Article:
Now, as I transition to some new work and projects, I’d like to correct some past mistakes – and attempt to simplify my digital life. I’d like to write more, spend less time bothering with the mechanics and focus on my own voice, identity, brand and ideas, even if I’ve got others to worry about. So I’m trying to figure out both how and where I do that writing.
My web site crashed yesterday and I shared with my friends on Facebook that I’m thinking about ditching WordPress entirely and mapping the domain to Tumblr. I may. I like Tumblr. It’s simple, it works and it has enough flexibility to do anything I need in a personal site. In terms of utility and ease, I think Medium and Hi are really competing with Tumblr.
One friend agreed that Tumblr was the way to go; but several others urged me to stick with a self-hosted WordPress site. Some of them dislike Tumblr. The strongest case for maintaining my own setup is the old-school instinct that got me here in the first place: ownership. I can do anything I want with my WordPress site. Everything about it is mine, most critically the data – the archive of everything I’ve posted. Tumblr, on the other hand, is now part of Yahoo! Things change.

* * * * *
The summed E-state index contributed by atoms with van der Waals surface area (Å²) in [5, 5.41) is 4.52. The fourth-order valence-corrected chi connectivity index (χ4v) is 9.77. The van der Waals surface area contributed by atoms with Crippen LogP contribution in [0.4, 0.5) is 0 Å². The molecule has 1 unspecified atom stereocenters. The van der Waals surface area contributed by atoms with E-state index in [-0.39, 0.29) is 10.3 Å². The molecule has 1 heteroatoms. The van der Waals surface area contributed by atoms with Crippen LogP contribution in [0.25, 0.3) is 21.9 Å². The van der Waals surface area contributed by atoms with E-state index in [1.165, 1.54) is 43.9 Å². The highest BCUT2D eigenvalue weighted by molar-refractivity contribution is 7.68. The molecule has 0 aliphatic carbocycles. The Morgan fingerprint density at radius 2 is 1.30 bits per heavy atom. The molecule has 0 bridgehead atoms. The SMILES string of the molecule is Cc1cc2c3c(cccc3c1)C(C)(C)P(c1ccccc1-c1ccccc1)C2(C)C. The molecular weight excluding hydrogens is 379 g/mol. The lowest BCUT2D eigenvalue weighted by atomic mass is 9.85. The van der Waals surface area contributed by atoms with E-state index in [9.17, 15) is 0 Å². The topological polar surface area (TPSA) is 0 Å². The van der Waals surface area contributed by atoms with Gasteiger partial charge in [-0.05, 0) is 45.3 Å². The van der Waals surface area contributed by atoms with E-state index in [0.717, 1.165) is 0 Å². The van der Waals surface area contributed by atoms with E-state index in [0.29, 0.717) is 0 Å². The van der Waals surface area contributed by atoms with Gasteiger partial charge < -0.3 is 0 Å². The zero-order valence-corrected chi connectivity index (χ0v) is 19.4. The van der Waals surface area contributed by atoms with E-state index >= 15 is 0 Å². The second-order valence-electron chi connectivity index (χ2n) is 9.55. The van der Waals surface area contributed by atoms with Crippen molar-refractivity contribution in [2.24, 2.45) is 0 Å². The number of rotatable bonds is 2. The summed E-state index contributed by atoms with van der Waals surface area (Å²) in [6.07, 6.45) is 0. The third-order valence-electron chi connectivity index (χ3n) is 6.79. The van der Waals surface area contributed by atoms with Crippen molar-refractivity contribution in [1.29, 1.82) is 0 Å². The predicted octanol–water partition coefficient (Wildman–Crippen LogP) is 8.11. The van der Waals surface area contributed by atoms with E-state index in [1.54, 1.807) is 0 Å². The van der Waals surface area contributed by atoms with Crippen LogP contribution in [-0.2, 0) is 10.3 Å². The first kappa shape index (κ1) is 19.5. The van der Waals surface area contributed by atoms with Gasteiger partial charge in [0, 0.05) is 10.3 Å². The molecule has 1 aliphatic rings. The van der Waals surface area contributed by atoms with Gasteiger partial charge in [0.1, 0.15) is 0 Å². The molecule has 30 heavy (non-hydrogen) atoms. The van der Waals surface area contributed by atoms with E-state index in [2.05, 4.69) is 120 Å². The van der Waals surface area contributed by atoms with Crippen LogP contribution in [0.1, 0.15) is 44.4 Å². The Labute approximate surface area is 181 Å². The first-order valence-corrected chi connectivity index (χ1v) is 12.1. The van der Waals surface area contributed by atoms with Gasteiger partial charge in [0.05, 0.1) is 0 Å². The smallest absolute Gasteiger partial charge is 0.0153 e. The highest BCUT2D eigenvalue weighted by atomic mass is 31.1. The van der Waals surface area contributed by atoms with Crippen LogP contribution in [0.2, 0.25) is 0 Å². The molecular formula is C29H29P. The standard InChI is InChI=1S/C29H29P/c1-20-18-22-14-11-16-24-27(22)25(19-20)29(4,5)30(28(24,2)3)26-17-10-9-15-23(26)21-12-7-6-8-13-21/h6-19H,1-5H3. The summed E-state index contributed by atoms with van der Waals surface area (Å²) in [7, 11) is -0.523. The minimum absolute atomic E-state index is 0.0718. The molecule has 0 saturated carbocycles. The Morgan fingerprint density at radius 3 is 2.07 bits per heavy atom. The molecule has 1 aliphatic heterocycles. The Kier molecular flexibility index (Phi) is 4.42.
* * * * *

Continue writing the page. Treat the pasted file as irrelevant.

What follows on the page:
But change is exactly what I’m looking for. For my writing – for a rambling post like this, an essay, a short story, or even a photo gallery – I now crave simplicity and speed, which includes speed when I write and speed for readers. I’m impatient. I don’t want to be stuck at my computer fixing or fiddling with my web site. I want it to work. Period. That is, for all its privacy-busting ugliness, the real power of Facebook. It’s awful, but it works.